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About Thespanishcomposer

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  1. Great and mature advice, Nate, deeply appreciated :)   Thank you,   Iván
  2. Thank you Nate! Really appreciate your answer (and your nice comment!)   You mean doing a specific VG game, then Film, etc dedicated reel or even more genre-divided as in Action VG, Atmos VG reel, etc.   Thank you!   Best,   Ivan
  3. It's been a while since my last post!   ...and I thought I could ask for some advice!...I decided to change my reel with a wider selection of projects than last time, featuring not only VG work, but also Film and TV, with an emphasis on some deeper writing...   I would really appreciate your input...don't want to lose any potential VG work, but I thought it might be wiser to show some more delicate writing...after Austin Wintory showed the way to be more creative, it might be interesting for developpers as well...   What do you think? Or for a VG reel it might be wiser to just focus on VG music VS a more ecclectic approach?   Would love to know your opinions...after all, we are mostly composers in this part of the forum hehehe.   Thank you in advance, guys!   Here it is:   https://soundcloud.com/ivanp-1/demo-reel-2014    
  4. Love the graphics!
  5. Great teaser! When will you be releasing it?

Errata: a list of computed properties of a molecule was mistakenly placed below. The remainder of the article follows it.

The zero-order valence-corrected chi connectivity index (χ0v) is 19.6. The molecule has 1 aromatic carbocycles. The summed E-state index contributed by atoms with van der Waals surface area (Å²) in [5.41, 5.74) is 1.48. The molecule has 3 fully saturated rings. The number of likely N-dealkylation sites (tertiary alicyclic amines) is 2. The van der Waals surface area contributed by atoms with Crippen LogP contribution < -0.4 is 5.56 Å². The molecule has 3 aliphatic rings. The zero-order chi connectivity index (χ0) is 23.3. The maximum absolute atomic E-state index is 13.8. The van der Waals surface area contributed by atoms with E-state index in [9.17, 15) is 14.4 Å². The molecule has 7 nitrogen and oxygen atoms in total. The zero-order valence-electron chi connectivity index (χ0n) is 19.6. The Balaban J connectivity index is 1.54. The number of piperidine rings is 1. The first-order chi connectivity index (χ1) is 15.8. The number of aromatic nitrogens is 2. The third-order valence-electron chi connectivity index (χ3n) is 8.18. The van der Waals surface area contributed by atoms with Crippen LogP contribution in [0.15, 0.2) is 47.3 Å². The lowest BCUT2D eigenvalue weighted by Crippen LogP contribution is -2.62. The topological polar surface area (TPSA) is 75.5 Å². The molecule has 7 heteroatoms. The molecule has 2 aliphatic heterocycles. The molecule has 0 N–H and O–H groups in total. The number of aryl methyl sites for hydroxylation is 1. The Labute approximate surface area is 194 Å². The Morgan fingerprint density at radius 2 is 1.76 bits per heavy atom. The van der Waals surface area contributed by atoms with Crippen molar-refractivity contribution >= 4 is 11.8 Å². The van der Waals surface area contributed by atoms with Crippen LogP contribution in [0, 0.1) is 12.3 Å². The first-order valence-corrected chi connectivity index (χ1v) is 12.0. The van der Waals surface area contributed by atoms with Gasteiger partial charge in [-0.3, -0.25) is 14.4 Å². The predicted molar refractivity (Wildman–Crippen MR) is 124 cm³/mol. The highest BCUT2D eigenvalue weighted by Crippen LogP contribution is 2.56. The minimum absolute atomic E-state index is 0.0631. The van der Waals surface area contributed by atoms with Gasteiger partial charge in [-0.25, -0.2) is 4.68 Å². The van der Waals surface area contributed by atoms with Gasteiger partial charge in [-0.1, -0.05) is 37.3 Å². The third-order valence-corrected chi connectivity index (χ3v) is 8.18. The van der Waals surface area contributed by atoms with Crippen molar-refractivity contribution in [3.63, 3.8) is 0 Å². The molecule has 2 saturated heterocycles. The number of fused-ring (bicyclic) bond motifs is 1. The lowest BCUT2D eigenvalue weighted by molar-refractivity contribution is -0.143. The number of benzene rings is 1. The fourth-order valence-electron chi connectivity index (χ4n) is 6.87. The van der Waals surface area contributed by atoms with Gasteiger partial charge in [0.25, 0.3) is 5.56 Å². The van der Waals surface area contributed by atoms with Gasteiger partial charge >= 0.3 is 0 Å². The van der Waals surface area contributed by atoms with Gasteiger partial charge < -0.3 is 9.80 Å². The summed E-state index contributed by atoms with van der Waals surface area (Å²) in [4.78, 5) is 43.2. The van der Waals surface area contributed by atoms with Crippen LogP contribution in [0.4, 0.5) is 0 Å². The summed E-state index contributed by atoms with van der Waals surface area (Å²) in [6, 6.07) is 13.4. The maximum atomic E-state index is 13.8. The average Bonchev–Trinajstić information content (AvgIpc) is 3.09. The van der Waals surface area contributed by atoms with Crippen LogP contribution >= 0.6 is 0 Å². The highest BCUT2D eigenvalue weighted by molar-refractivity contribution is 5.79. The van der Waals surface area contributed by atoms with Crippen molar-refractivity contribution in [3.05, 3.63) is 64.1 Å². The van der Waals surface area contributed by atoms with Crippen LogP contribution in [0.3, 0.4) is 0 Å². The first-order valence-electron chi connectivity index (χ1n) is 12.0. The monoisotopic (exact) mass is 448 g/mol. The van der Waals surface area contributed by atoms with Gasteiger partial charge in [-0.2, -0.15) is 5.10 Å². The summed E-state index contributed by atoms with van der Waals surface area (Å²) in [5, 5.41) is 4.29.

6. Hi, everybody!    Totally agree with nsmaden.    I did a lot of free work when I was starting and only a few of them translated into paid projects later on, and always with really limited budgets.  Creating professional relationships is essential, but it doesn't mean you aren't supposed to do it for free.    Imagine you receive 100 $ for some music in a game...let's say 25 minutes of music. That team calls you again for some successive projects and little by little the company grows. One day there might be a bigger project calling for a bigger budget, but, still, a lot of resources will be needed and it will still be necessary to have the tightest possible prices. So...do you think you will be able to ask, let's say, a 300 % more for such a project?  It's a matter of perception. If you have been hired for 300 % less, there's no way you will be able to fill that gap on the spot. And there's always the possibility of that team hiring a bigger name, should a bigger budget arrive, for marketing purposes.  It would not mean your team is unfaithful, is just the basics of business. We are PASSIONATE with what we do and we spend a lot of time boosting our craft, but, when you reach that moment where you are working as a composer to make a living, it is also a job, no matter what love you put into it (that's the best part of that job, actually :) ) But, as a job, I don't think you should be ashamed of asking for a stipend in return, be it money or, as Nathan said, an exchange of services. And, if there is no budget, maybe think that that gig wasn't for you :)